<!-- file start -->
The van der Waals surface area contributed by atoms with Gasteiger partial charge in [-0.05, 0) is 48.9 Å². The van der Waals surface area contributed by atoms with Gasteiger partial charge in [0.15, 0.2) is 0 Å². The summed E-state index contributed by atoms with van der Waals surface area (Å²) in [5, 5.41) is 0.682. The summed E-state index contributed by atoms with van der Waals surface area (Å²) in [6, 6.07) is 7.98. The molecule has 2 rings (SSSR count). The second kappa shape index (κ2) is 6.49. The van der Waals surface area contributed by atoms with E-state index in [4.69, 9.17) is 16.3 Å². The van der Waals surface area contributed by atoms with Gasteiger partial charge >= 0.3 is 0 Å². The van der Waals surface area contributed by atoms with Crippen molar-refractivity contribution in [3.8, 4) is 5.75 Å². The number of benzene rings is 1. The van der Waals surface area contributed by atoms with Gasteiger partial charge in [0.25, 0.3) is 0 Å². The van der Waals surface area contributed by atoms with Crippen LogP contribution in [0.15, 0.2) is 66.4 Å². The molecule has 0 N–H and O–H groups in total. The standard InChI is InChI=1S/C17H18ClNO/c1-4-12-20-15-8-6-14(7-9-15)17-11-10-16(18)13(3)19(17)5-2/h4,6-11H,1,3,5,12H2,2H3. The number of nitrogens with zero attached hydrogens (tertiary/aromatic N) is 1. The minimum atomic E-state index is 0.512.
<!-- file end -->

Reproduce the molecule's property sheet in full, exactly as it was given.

The van der Waals surface area contributed by atoms with Gasteiger partial charge in [-0.05, 0) is 48.9 Å². The van der Waals surface area contributed by atoms with Gasteiger partial charge in [0.15, 0.2) is 0 Å². The summed E-state index contributed by atoms with van der Waals surface area (Å²) in [5, 5.41) is 0.682. The summed E-state index contributed by atoms with van der Waals surface area (Å²) in [6, 6.07) is 7.98. The molecule has 2 rings (SSSR count). The second kappa shape index (κ2) is 6.49. The van der Waals surface area contributed by atoms with E-state index in [4.69, 9.17) is 16.3 Å². The van der Waals surface area contributed by atoms with Gasteiger partial charge >= 0.3 is 0 Å². The van der Waals surface area contributed by atoms with Crippen molar-refractivity contribution in [3.8, 4) is 5.75 Å². The number of benzene rings is 1. The van der Waals surface area contributed by atoms with Gasteiger partial charge in [0.25, 0.3) is 0 Å². The van der Waals surface area contributed by atoms with Crippen LogP contribution in [0.15, 0.2) is 66.4 Å². The molecule has 0 N–H and O–H groups in total. The standard InChI is InChI=1S/C17H18ClNO/c1-4-12-20-15-8-6-14(7-9-15)17-11-10-16(18)13(3)19(17)5-2/h4,6-11H,1,3,5,12H2,2H3. The number of nitrogens with zero attached hydrogens (tertiary/aromatic N) is 1. The minimum atomic E-state index is 0.512.